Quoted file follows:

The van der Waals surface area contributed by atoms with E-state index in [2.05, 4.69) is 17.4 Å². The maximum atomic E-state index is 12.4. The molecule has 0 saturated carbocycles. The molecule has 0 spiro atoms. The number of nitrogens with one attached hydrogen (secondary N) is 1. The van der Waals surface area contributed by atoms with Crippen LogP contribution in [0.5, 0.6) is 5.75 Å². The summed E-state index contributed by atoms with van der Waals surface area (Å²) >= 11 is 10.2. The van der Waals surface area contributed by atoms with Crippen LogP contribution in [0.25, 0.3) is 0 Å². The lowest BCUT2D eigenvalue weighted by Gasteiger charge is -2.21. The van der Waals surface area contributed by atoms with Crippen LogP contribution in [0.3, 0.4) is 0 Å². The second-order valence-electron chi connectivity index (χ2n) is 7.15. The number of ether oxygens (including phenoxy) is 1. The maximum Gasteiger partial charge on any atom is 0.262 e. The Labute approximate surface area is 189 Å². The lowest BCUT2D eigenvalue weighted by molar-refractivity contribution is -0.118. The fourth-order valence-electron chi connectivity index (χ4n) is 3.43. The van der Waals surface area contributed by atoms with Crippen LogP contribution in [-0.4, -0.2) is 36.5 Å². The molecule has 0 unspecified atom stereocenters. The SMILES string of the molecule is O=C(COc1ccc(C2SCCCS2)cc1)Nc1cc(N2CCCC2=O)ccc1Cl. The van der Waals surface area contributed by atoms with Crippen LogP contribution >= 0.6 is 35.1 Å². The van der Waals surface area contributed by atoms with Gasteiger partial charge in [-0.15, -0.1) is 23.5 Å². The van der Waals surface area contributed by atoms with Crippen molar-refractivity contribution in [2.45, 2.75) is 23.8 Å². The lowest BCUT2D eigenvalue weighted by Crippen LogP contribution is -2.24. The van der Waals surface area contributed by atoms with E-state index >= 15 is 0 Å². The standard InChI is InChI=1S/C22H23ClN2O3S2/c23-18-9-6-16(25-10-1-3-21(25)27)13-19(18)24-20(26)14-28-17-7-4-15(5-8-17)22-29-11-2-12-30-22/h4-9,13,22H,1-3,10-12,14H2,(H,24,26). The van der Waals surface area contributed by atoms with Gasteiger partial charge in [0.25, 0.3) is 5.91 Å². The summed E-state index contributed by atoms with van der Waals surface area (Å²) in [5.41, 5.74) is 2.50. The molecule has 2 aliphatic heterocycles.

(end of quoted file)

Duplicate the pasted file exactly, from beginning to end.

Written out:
The van der Waals surface area contributed by atoms with E-state index in [2.05, 4.69) is 17.4 Å². The maximum atomic E-state index is 12.4. The molecule has 0 saturated carbocycles. The molecule has 0 spiro atoms. The number of nitrogens with one attached hydrogen (secondary N) is 1. The van der Waals surface area contributed by atoms with Crippen LogP contribution in [0.5, 0.6) is 5.75 Å². The summed E-state index contributed by atoms with van der Waals surface area (Å²) >= 11 is 10.2. The van der Waals surface area contributed by atoms with Crippen LogP contribution in [0.25, 0.3) is 0 Å². The lowest BCUT2D eigenvalue weighted by Gasteiger charge is -2.21. The van der Waals surface area contributed by atoms with Crippen LogP contribution in [0.3, 0.4) is 0 Å². The second-order valence-electron chi connectivity index (χ2n) is 7.15. The number of ether oxygens (including phenoxy) is 1. The maximum Gasteiger partial charge on any atom is 0.262 e. The Labute approximate surface area is 189 Å². The lowest BCUT2D eigenvalue weighted by molar-refractivity contribution is -0.118. The fourth-order valence-electron chi connectivity index (χ4n) is 3.43. The van der Waals surface area contributed by atoms with Crippen LogP contribution in [-0.4, -0.2) is 36.5 Å². The molecule has 0 unspecified atom stereocenters. The SMILES string of the molecule is O=C(COc1ccc(C2SCCCS2)cc1)Nc1cc(N2CCCC2=O)ccc1Cl. The van der Waals surface area contributed by atoms with Crippen LogP contribution >= 0.6 is 35.1 Å². The van der Waals surface area contributed by atoms with Gasteiger partial charge in [-0.15, -0.1) is 23.5 Å². The van der Waals surface area contributed by atoms with Crippen molar-refractivity contribution in [2.45, 2.75) is 23.8 Å². The lowest BCUT2D eigenvalue weighted by Crippen LogP contribution is -2.24. The van der Waals surface area contributed by atoms with E-state index >= 15 is 0 Å². The standard InChI is InChI=1S/C22H23ClN2O3S2/c23-18-9-6-16(25-10-1-3-21(25)27)13-19(18)24-20(26)14-28-17-7-4-15(5-8-17)22-29-11-2-12-30-22/h4-9,13,22H,1-3,10-12,14H2,(H,24,26). The van der Waals surface area contributed by atoms with Gasteiger partial charge in [0.25, 0.3) is 5.91 Å². The summed E-state index contributed by atoms with van der Waals surface area (Å²) in [5.41, 5.74) is 2.50. The molecule has 2 aliphatic heterocycles.